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SSEN confirm 40,000 homes still without power – and warn ‘small clusters’ may have to wait until Wednesday for it to return

SSEN engineers have identified two major faults in Stonehaven and Deeside areas. Picture: Wullie Marr
SSEN engineers have identified two major faults in Stonehaven and Deeside areas. Picture: Wullie Marr

Engineers working to restore power to 40,000 homes have said it could be as late as Wednesday before “small clusters” of properties are back online.

Helicopters will be scouting the power lines across the north-east today to identify the issues, as Scottish and Southern Electricity Networks (SSEN) remains on red alert following the weekend storms.

Winds of more than 90mph battered the north and north-east last night – with 92mph recorded at Inverbervie – higher than both Storm Arwen or Malik.

SSEN say that of the 68,000 customers affected by Storm Malik, around 7,000 remain off-supply – mainly in pockets across Aberdeenshire – and these households are being prioritised. It is expected the vast majority will have their power restored today, or at the latest by tomorrow night.

Early assessments show around 38,000 customers were hit by Storm Corrie, with 4,000 now back on grid.

Of the remaining 33,000 still without power, around 19,000 relate to two major faults affecting customers in the Stonehaven area (13,000) and Deeside (6,000) which are being worked on and are expected to be restored later today. Engineers are hopeful restoration will be completed by Tuesday but say for a “small cluster” it may extend into Wednesday.

Adding to the problems: an overhead power cable damaged as a result of tree clearing after Storm Malik which plunged Peterculter into darkness last night.

Fresh wind warning issued

As of 10.15am, there were outages in 248 postcode areas including those surrounding Alford, Kemnay, Westhill and Newmachar.

Moray Council reported about 150 properties in the Rothiemay and Dunphail area were without power at the same time.

It comes amid a fresh yellow wind warning from the Met Office, which is expected to hit tomorrow. 

Richard Gough, director of distribution system operations at SSEN, said: “Our teams have continued to make strong progress restoring power to customers impacted by the extreme weather from Storm Malik, with over 90% of those customers restored.

“Whilst our teams are making every effort to restore customers as soon as possible, the cumulative impact of Storms Malik and Corrie has compounded the restoration challenge. As a result, we are advising customers that while expected restoration of customer supplies from Storm Malik remains Tuesday evening, restoration times for some of those impacted by Storm Corrie may now extend to Wednesday.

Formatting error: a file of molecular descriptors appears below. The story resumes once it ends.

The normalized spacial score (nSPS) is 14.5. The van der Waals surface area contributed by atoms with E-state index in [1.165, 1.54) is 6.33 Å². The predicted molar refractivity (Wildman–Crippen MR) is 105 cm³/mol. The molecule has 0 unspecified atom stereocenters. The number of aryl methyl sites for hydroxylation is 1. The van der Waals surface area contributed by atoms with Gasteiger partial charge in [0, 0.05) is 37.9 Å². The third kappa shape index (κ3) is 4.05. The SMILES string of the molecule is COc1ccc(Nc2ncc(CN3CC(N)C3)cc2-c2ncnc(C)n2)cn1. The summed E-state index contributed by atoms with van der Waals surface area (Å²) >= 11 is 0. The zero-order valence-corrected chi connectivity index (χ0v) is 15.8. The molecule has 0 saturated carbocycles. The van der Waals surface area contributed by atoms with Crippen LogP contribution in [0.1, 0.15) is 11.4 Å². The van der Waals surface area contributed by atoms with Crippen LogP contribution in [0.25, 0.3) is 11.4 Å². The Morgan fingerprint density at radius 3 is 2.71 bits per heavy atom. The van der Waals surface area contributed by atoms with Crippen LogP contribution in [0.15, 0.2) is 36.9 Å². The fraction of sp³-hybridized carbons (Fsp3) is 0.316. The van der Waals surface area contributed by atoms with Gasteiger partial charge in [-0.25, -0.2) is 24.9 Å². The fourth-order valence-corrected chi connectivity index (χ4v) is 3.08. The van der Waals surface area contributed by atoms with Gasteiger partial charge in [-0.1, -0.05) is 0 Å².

“We would like to apologise to all customers affected and would like to reassure them that all available resources have been deployed to support with restoration efforts and our teams are doing all they can to restore power as quickly as possible, where it is safe to do so.”

Earlier today, Graham Keddie, SSEN director of corporate affairs, told Good Morning Scotland that the team would focus on large populations, with teams “scouting” the lines with helicopters.


Keep up-to-date with the outages in your area: SSEN Power Tracker


Various trees have come down on the A93 between Milltimber and Drumoak. Picture by Wullie Marr / DCT Media

‘Carbon copy’ of Storm Arwen

Douglas Morrison, from Kemnay, is one of those without power and said it felt very similar to Storm Arwen back in November.

He told Good Morning Scotland: “We got power for three hours yesterday then the winds got up again.

“We took a torch to bed with us, and almost immediately the power went off again. We are back to where we were.

“It is like a carbon copy of last time with Storm Arwen.”

“In Kemnay a burger van was put on by the power company so we went down for some breakfast.

“As soon as the power came on yesterday the spirits totally changed. In the last four storms we have had three power cuts. I don’t know if the storms are more intense or if there is a weakness in the network.

“It is a little bit depressing.”

Pauline Thom, from Huntly, is not only struggling with the lack of power to stay warm or make food, but also Covid.

“I have got Covid so I can not go out and access food or get water or anything,” she told the radio programme.

“I have tried phoning the electric company and Scottish Water but I can’t get through.  I can not get on the internet so my sons are coming back and forth. I had a chipper last night and bless, the chipper sent me some free water.

“Everything in the freezer has totally gone.”

‘Cumulative effects’ of storm slowing restoration

An SSEN spokeswoman said: “The main areas which continue to be affected are rural Aberdeenshire, with pockets of customers also off supply in Angus, the Highlands, the Moray Coast and Perthshire.

“Due to the cumulative impact of Storm Malik and the anticipated damage caused by Storm Corrie, SSEN expects that full customer restoration will extend into the early part of this week, particularly in rural areas in Aberdeenshire.

“For customers without power who need support and are unable to make alternative arrangements to stay with family or a friend, SSEN will reimburse reasonable costs for alternative accommodation.

SSEN is urging people to not approach any damage to its equipment and instead, report it to SSEN by calling 105 or via its Power Track App and engineers will investigate as soon as possible.

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